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Pushing the limits
Increased winter fun also means increased danger
When Don Gisselbeck and his buddy headed into the Bitterroot Mountains on Oct. 24, 2009, the weather forecast predicted only an inch of fresh powder. The pair expected a quiet hike up East Trapper Peak and a meandering ski down.
"We're relaxed, not thinking of avalanches," Gisselbeck recalls.
Gisselbeck, a 55-year-old ski technician at Missoula's Trail Head and avid outdoorsman, admits he should have known better. He's ascended slopes all over western Montana and knows the rules governing how to handle oneself in the backcountry; foremost among them is keeping an eye out for avalanche-warning signs. However, as he and his friend encountered another duo making its way up the mountain, Gisselbeck says they remained oblivious as the wind picked up and the snow deepened.
"That's the first clue," Gisselbeck says. "We're just marching along, paying no attention. I'm actually breaking trail for a good shot of this. I'm feeling strong. These young ones aren't really passing me."
Gisselbeck stopped at an apron beneath Trapper's cliffs to take in the view and put on his ski boots, while the other three kept hiking toward the peak. He didn't rest long—"got to prove that I wasn't worn out"—but just as he started back up, he heard a yell.
"And I see three people and a dog tumbling right toward me," he says.
The avalanche carried the others roughly 60 feet down the mountain and knocked Gisselbeck sideways. Unable to control his limbs, he bounced down the slope in a sea of white.
"I was going where that snow was going," he says.
Gisselbeck tumbled roughly 300 feet into a rocky, snow-covered field. He was partially buried, his left wrist broken and a nasty gash on his right elbow. Despite being severely shaken, Gisselbeck extracted himself from the pile without assistance.
"I just stood up and hyperventilated for 10 minutes," he says.
The others also made it out. Today, nearly a year and a half after surviving the avalanche, Gisselbeck remains acutely aware of the group's luck. It's been especially tough to forget this season as reports of snow-related fatalities, injuries and close calls dot local headlines.
In mid-February, a 22-year-old snowboarder was buried and died in an avalanche in an unmarked area of the Bridger Mountains outside Bozeman. Just a week earlier, also in the Bridger Range near Frazier Lake, a backcountry skier was partially buried in an avalanche. After digging himself out, the skier escaped with frostbite and a fractured femur. Closer to home, two separate slides on Dec. 28 caught a pair of Missoula men outside Snowbowl's boundary. One man suffered a laceration to the head. Both survived.
Steve Karkanen of West Central Montana Avalanche Center says because backcountry adventurers, armed with new tools, are going farther into the wilderness than ever before incidents like these are on the rise.
"Even this year, we're noticing more people who are leaving the ski area boundaries," Karkanen says. "The development of the AT, or the alpine touring gear, now is so prevalent in the ski community."
Karkanen warns that with advancing technology comes increased responsibility. It falls upon adventurers to heed warning signs like fresh precipitation, recent avalanche activity, unstable terrain, wind and rapid temperature changes.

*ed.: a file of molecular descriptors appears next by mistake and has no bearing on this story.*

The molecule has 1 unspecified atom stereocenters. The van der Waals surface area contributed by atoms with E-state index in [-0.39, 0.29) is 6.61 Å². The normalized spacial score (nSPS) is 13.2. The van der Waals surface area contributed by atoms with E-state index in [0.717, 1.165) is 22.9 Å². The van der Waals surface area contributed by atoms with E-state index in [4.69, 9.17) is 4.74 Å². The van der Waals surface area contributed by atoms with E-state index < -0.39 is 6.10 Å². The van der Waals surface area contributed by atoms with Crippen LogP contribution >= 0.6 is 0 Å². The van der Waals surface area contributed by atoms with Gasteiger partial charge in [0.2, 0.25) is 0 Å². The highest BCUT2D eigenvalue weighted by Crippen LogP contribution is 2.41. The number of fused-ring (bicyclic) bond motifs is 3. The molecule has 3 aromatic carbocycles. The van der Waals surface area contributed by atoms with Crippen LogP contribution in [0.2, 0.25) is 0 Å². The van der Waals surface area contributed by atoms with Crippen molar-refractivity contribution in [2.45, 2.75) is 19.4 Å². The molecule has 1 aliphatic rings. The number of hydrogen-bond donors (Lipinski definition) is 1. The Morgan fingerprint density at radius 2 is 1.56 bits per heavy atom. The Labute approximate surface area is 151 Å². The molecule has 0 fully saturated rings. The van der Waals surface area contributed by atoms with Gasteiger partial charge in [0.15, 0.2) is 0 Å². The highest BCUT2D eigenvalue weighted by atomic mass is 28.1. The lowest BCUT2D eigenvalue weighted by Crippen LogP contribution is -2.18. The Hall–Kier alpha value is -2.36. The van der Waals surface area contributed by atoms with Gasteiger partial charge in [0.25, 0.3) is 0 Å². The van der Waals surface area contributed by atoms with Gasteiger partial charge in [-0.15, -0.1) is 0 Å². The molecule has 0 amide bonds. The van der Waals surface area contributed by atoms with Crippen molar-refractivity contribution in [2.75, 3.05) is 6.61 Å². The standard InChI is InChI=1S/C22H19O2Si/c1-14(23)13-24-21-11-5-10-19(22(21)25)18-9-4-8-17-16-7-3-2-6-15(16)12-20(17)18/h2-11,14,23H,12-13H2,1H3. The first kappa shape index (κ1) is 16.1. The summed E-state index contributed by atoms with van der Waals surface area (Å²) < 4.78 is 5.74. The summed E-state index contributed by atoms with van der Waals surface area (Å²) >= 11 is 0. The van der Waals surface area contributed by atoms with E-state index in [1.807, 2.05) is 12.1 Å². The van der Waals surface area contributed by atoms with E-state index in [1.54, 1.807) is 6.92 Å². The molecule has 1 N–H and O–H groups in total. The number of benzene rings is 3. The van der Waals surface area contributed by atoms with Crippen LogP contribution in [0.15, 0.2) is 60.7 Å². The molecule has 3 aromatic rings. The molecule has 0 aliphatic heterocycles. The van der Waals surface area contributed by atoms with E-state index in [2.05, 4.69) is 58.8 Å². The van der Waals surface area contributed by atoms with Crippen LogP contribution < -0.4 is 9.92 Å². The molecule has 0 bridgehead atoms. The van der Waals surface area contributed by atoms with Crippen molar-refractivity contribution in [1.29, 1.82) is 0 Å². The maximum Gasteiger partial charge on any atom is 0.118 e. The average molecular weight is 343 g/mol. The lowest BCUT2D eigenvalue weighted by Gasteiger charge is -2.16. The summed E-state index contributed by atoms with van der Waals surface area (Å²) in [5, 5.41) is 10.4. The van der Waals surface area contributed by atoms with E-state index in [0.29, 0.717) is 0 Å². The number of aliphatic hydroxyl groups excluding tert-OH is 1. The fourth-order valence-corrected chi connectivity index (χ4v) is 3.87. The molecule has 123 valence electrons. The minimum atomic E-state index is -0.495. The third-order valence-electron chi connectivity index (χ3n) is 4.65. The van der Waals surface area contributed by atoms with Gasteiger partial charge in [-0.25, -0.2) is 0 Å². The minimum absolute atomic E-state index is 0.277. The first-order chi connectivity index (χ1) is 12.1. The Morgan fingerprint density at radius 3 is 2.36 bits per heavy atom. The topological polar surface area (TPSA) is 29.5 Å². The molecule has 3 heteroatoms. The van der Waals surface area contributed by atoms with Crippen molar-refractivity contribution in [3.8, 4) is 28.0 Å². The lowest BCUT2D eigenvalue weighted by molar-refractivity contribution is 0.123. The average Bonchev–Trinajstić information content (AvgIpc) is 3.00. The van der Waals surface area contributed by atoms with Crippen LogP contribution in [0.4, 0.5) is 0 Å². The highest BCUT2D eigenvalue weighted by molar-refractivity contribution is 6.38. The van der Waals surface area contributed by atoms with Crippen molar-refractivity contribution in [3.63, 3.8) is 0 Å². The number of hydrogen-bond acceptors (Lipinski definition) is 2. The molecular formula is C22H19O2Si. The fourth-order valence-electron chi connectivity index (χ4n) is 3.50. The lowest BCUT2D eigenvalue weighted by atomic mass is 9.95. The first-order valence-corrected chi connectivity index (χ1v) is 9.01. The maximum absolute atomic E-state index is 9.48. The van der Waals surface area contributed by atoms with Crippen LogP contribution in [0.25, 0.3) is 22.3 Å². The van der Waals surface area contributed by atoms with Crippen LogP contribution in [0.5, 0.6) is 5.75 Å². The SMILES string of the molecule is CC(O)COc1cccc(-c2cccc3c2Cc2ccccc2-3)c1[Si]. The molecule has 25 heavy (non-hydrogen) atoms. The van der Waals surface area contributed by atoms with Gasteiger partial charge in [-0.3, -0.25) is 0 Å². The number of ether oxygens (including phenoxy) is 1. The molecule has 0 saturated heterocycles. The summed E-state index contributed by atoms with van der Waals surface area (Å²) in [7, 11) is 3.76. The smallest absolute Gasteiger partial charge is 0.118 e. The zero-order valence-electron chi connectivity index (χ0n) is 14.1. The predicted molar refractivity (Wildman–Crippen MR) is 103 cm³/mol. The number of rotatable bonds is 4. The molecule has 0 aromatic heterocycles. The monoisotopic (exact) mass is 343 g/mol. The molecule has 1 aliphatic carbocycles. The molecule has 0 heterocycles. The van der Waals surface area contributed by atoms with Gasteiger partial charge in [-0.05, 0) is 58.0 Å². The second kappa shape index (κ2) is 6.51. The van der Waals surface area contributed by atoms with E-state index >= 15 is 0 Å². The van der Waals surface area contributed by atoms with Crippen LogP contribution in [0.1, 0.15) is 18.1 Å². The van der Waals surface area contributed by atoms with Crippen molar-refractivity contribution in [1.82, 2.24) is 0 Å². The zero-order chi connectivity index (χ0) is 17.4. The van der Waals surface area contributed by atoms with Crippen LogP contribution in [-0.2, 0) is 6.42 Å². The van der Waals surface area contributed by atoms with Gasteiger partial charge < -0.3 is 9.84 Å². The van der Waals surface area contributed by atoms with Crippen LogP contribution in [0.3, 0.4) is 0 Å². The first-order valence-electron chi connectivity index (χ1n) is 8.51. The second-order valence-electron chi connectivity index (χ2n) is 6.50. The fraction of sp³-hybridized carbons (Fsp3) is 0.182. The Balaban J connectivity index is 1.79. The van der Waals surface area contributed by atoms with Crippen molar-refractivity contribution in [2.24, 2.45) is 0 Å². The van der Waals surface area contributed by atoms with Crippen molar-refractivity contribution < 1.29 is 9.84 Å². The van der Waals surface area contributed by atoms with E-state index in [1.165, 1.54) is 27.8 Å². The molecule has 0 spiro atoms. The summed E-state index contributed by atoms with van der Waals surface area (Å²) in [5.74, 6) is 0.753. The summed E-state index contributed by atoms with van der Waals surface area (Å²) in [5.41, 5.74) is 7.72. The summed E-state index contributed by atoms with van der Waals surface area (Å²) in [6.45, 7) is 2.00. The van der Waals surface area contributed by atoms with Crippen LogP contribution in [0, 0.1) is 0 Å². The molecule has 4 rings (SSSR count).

"Those are the big red flags anyway," Karkanen says. "If you see one or two of those, any of those indicators of avalanche activity should overrule any signs that the snow is safe."
Avalanches aren't the only hazard facing local powder hounds. The season's prolific snowfall has also created dangerous tree wells near tree root systems. It's a booby trap of sorts for snowboarders and skiers who become immobilized in pockets of deep snow and suffocate.
Recreationists got a wakeup call about tree well hazards this season as two men, German exchange student Niclas Waeschle and Kalispell resident Scott Allen Meyer, died in separate tree well incidents at Whitefish Mountain Resort within two weeks of each other.
This season's tragedies place Whitefish Mountain at the top of the list among ski resorts nationally for tree well fatalities, says Paul Baugher, director of the Northwest Avalanche Institute and ski patrol at Crystal Mountain Resort in Washington. Baugher specializes in tracking non-avalanche-related snow immersion deaths.
The same conditions that make Whitefish a prime skiing destination—piles of unconsolidated fresh powder—also set the stage for tree well accidents.
"It's a good news/bad news situation," says Baugher.
Since 1978, six people have died in tree wells at Whitefish. Prior to this winter, however, it had been more than 10 years since the last such accident at the resort.
Tree well deaths in Whitefish and nationally—Colorado's Steamboat Springs ranks second in fatalities among U.S. ski resorts, with five people dying there since 1978—are preventable, Baugher says. Skiing with an attentive partner who is capable of digging someone out makes the difference between life and death.
"It's all about educating the skier," Baugher says. "It's easy to avoid."
Education is one thing. Taking lessons to heart is another. Gisselbeck won't likely forget backcountry rules again.
"All of the warning signs were there," he says. "If we had stopped at any point when we were hiking along and talked about it, we would have noticed."